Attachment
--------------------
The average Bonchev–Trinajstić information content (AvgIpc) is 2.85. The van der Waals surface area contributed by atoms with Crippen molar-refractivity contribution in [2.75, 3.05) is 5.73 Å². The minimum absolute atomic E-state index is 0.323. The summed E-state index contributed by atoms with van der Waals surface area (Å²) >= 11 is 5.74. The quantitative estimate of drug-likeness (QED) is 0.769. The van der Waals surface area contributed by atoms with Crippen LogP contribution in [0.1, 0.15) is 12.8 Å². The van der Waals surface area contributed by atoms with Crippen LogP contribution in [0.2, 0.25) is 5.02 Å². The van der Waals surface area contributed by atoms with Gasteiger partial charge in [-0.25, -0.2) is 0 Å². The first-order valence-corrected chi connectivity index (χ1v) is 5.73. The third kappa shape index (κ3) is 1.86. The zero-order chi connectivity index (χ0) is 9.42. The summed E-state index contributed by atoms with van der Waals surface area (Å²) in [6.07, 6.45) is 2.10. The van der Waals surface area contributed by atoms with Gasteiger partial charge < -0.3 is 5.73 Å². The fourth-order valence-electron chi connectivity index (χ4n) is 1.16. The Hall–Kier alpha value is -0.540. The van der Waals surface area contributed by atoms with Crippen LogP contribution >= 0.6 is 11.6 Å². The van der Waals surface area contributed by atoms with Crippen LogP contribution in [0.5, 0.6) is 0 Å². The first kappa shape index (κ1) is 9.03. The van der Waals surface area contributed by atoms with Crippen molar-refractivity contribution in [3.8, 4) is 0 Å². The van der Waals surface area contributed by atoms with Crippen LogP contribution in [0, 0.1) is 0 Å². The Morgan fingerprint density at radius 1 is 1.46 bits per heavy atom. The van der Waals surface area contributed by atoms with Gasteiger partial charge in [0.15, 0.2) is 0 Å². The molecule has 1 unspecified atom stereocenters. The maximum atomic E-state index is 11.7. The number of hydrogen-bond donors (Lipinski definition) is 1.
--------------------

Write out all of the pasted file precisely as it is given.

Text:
The average Bonchev–Trinajstić information content (AvgIpc) is 2.85. The van der Waals surface area contributed by atoms with Crippen molar-refractivity contribution in [2.75, 3.05) is 5.73 Å². The minimum absolute atomic E-state index is 0.323. The summed E-state index contributed by atoms with van der Waals surface area (Å²) >= 11 is 5.74. The quantitative estimate of drug-likeness (QED) is 0.769. The van der Waals surface area contributed by atoms with Crippen LogP contribution in [0.1, 0.15) is 12.8 Å². The van der Waals surface area contributed by atoms with Crippen LogP contribution in [0.2, 0.25) is 5.02 Å². The van der Waals surface area contributed by atoms with Gasteiger partial charge in [-0.25, -0.2) is 0 Å². The first-order valence-corrected chi connectivity index (χ1v) is 5.73. The third kappa shape index (κ3) is 1.86. The zero-order chi connectivity index (χ0) is 9.42. The summed E-state index contributed by atoms with van der Waals surface area (Å²) in [6.07, 6.45) is 2.10. The van der Waals surface area contributed by atoms with Gasteiger partial charge < -0.3 is 5.73 Å². The fourth-order valence-electron chi connectivity index (χ4n) is 1.16. The Hall–Kier alpha value is -0.540. The van der Waals surface area contributed by atoms with Crippen LogP contribution >= 0.6 is 11.6 Å². The van der Waals surface area contributed by atoms with Crippen LogP contribution in [0.5, 0.6) is 0 Å². The first kappa shape index (κ1) is 9.03. The van der Waals surface area contributed by atoms with Crippen molar-refractivity contribution in [3.8, 4) is 0 Å². The van der Waals surface area contributed by atoms with Crippen LogP contribution in [0, 0.1) is 0 Å². The Morgan fingerprint density at radius 1 is 1.46 bits per heavy atom. The van der Waals surface area contributed by atoms with Gasteiger partial charge in [0.15, 0.2) is 0 Å². The molecule has 1 unspecified atom stereocenters. The maximum atomic E-state index is 11.7. The number of hydrogen-bond donors (Lipinski definition) is 1.